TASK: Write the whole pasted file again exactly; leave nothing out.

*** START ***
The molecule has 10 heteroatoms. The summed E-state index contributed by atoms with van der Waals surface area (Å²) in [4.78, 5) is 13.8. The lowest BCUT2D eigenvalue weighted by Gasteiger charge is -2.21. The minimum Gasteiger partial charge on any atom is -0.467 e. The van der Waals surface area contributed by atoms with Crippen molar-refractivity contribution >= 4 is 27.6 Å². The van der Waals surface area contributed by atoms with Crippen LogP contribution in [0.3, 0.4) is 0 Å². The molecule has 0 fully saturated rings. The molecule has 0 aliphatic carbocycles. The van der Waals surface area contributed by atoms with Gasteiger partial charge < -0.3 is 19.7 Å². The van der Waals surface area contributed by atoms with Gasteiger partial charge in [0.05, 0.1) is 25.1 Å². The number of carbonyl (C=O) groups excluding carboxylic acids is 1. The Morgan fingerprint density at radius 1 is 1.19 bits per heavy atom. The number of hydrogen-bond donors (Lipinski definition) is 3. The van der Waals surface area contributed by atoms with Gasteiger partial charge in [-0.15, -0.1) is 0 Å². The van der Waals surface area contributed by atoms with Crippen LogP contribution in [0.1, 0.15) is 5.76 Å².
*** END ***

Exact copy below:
The molecule has 10 heteroatoms. The summed E-state index contributed by atoms with van der Waals surface area (Å²) in [4.78, 5) is 13.8. The lowest BCUT2D eigenvalue weighted by Gasteiger charge is -2.21. The minimum Gasteiger partial charge on any atom is -0.467 e. The van der Waals surface area contributed by atoms with Crippen molar-refractivity contribution >= 4 is 27.6 Å². The van der Waals surface area contributed by atoms with Crippen LogP contribution in [0.3, 0.4) is 0 Å². The molecule has 0 fully saturated rings. The molecule has 0 aliphatic carbocycles. The van der Waals surface area contributed by atoms with Gasteiger partial charge < -0.3 is 19.7 Å². The van der Waals surface area contributed by atoms with Gasteiger partial charge in [0.05, 0.1) is 25.1 Å². The number of carbonyl (C=O) groups excluding carboxylic acids is 1. The Morgan fingerprint density at radius 1 is 1.19 bits per heavy atom. The number of hydrogen-bond donors (Lipinski definition) is 3. The van der Waals surface area contributed by atoms with Gasteiger partial charge in [-0.15, -0.1) is 0 Å². The van der Waals surface area contributed by atoms with Crippen LogP contribution in [0.1, 0.15) is 5.76 Å².